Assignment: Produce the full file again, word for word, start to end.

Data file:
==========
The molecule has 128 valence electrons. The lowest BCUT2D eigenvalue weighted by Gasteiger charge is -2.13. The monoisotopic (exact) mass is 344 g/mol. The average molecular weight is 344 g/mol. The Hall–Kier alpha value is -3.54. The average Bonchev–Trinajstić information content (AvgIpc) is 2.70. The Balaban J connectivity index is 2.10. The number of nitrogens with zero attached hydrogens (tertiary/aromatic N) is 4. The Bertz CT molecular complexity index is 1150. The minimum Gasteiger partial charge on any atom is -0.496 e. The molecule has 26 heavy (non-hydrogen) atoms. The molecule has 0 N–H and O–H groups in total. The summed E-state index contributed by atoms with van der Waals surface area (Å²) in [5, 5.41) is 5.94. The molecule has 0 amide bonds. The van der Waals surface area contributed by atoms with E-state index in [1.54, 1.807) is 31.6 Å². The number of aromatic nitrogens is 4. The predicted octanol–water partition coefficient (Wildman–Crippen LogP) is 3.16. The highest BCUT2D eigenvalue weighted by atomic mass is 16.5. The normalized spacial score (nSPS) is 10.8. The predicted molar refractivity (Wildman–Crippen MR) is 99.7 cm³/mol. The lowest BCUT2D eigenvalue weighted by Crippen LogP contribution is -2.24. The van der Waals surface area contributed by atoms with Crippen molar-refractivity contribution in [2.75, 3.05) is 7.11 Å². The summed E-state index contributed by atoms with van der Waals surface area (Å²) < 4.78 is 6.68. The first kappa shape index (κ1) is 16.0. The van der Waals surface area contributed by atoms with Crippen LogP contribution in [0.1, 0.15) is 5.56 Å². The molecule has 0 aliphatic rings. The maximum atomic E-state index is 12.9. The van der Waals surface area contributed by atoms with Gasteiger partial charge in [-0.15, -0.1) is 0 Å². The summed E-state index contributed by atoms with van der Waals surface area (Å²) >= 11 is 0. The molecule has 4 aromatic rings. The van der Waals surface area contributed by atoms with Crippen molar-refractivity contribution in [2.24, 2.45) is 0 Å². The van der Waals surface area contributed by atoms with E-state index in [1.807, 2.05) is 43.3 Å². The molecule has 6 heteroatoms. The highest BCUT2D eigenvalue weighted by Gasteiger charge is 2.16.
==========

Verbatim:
The molecule has 128 valence electrons. The lowest BCUT2D eigenvalue weighted by Gasteiger charge is -2.13. The monoisotopic (exact) mass is 344 g/mol. The average molecular weight is 344 g/mol. The Hall–Kier alpha value is -3.54. The average Bonchev–Trinajstić information content (AvgIpc) is 2.70. The Balaban J connectivity index is 2.10. The number of nitrogens with zero attached hydrogens (tertiary/aromatic N) is 4. The Bertz CT molecular complexity index is 1150. The minimum Gasteiger partial charge on any atom is -0.496 e. The molecule has 26 heavy (non-hydrogen) atoms. The molecule has 0 N–H and O–H groups in total. The summed E-state index contributed by atoms with van der Waals surface area (Å²) in [5, 5.41) is 5.94. The molecule has 0 amide bonds. The van der Waals surface area contributed by atoms with E-state index in [1.54, 1.807) is 31.6 Å². The number of aromatic nitrogens is 4. The predicted octanol–water partition coefficient (Wildman–Crippen LogP) is 3.16. The highest BCUT2D eigenvalue weighted by atomic mass is 16.5. The normalized spacial score (nSPS) is 10.8. The predicted molar refractivity (Wildman–Crippen MR) is 99.7 cm³/mol. The lowest BCUT2D eigenvalue weighted by Crippen LogP contribution is -2.24. The van der Waals surface area contributed by atoms with Crippen molar-refractivity contribution in [2.75, 3.05) is 7.11 Å². The summed E-state index contributed by atoms with van der Waals surface area (Å²) < 4.78 is 6.68. The first kappa shape index (κ1) is 16.0. The van der Waals surface area contributed by atoms with Crippen LogP contribution in [0.1, 0.15) is 5.56 Å². The molecule has 0 aliphatic rings. The maximum atomic E-state index is 12.9. The van der Waals surface area contributed by atoms with Gasteiger partial charge in [-0.15, -0.1) is 0 Å². The summed E-state index contributed by atoms with van der Waals surface area (Å²) >= 11 is 0. The molecule has 4 aromatic rings. The van der Waals surface area contributed by atoms with Crippen molar-refractivity contribution in [2.24, 2.45) is 0 Å². The van der Waals surface area contributed by atoms with E-state index in [1.807, 2.05) is 43.3 Å². The molecule has 6 heteroatoms. The highest BCUT2D eigenvalue weighted by Gasteiger charge is 2.16.